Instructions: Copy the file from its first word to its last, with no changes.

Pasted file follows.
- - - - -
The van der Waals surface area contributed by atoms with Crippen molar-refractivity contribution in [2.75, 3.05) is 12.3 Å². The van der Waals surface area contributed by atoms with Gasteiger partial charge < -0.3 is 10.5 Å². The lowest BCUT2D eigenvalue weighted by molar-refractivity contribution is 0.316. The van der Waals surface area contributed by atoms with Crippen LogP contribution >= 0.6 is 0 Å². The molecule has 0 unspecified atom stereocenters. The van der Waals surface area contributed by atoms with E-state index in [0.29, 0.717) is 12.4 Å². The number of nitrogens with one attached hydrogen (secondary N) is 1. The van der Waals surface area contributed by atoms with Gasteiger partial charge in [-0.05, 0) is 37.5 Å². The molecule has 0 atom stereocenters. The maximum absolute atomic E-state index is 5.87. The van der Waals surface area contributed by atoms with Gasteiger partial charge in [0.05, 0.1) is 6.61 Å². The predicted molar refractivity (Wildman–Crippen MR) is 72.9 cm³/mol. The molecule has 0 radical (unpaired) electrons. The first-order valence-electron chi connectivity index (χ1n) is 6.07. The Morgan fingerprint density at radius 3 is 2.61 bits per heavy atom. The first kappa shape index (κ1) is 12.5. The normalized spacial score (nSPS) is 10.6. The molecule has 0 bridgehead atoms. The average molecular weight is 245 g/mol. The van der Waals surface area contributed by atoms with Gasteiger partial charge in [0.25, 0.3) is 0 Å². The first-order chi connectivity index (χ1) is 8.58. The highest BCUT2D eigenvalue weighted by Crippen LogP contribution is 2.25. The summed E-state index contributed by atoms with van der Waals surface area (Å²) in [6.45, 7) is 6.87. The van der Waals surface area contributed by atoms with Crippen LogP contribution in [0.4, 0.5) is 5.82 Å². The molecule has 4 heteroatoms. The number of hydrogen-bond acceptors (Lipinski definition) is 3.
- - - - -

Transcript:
The van der Waals surface area contributed by atoms with Crippen molar-refractivity contribution in [2.75, 3.05) is 12.3 Å². The van der Waals surface area contributed by atoms with Gasteiger partial charge < -0.3 is 10.5 Å². The lowest BCUT2D eigenvalue weighted by molar-refractivity contribution is 0.316. The van der Waals surface area contributed by atoms with Crippen LogP contribution >= 0.6 is 0 Å². The molecule has 0 unspecified atom stereocenters. The van der Waals surface area contributed by atoms with E-state index in [0.29, 0.717) is 12.4 Å². The number of nitrogens with one attached hydrogen (secondary N) is 1. The van der Waals surface area contributed by atoms with Gasteiger partial charge in [-0.05, 0) is 37.5 Å². The molecule has 0 atom stereocenters. The maximum absolute atomic E-state index is 5.87. The van der Waals surface area contributed by atoms with Gasteiger partial charge in [0.05, 0.1) is 6.61 Å². The predicted molar refractivity (Wildman–Crippen MR) is 72.9 cm³/mol. The molecule has 0 radical (unpaired) electrons. The first-order valence-electron chi connectivity index (χ1n) is 6.07. The Morgan fingerprint density at radius 3 is 2.61 bits per heavy atom. The first kappa shape index (κ1) is 12.5. The normalized spacial score (nSPS) is 10.6. The molecule has 0 bridgehead atoms. The average molecular weight is 245 g/mol. The van der Waals surface area contributed by atoms with Gasteiger partial charge in [0.25, 0.3) is 0 Å². The first-order chi connectivity index (χ1) is 8.58. The highest BCUT2D eigenvalue weighted by Crippen LogP contribution is 2.25. The summed E-state index contributed by atoms with van der Waals surface area (Å²) in [6.45, 7) is 6.87. The van der Waals surface area contributed by atoms with Crippen LogP contribution in [0.4, 0.5) is 5.82 Å². The molecule has 4 heteroatoms. The number of hydrogen-bond acceptors (Lipinski definition) is 3.